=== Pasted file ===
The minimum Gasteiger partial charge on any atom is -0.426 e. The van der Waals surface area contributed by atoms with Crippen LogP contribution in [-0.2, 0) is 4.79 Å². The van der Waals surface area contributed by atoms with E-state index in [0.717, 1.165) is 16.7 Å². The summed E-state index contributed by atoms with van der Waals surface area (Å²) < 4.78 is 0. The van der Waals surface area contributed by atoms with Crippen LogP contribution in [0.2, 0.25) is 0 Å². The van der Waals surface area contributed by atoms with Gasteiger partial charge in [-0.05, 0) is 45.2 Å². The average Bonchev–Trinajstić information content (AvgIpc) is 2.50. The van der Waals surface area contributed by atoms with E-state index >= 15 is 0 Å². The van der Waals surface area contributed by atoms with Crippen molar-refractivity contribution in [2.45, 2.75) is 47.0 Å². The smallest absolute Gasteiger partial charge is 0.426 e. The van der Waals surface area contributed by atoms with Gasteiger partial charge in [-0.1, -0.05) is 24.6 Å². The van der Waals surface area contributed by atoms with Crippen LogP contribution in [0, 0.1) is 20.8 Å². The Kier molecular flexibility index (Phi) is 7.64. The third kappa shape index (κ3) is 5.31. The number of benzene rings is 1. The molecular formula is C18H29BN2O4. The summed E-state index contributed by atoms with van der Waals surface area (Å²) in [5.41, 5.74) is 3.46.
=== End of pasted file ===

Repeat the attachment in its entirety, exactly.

The minimum Gasteiger partial charge on any atom is -0.426 e. The van der Waals surface area contributed by atoms with Crippen LogP contribution in [-0.2, 0) is 4.79 Å². The van der Waals surface area contributed by atoms with E-state index in [0.717, 1.165) is 16.7 Å². The summed E-state index contributed by atoms with van der Waals surface area (Å²) < 4.78 is 0. The van der Waals surface area contributed by atoms with Crippen LogP contribution in [0.2, 0.25) is 0 Å². The van der Waals surface area contributed by atoms with Gasteiger partial charge in [-0.05, 0) is 45.2 Å². The average Bonchev–Trinajstić information content (AvgIpc) is 2.50. The van der Waals surface area contributed by atoms with E-state index >= 15 is 0 Å². The van der Waals surface area contributed by atoms with Crippen molar-refractivity contribution in [2.45, 2.75) is 47.0 Å². The smallest absolute Gasteiger partial charge is 0.426 e. The van der Waals surface area contributed by atoms with Gasteiger partial charge in [-0.1, -0.05) is 24.6 Å². The van der Waals surface area contributed by atoms with Crippen LogP contribution in [0, 0.1) is 20.8 Å². The Kier molecular flexibility index (Phi) is 7.64. The third kappa shape index (κ3) is 5.31. The number of benzene rings is 1. The molecular formula is C18H29BN2O4. The summed E-state index contributed by atoms with van der Waals surface area (Å²) in [5.41, 5.74) is 3.46.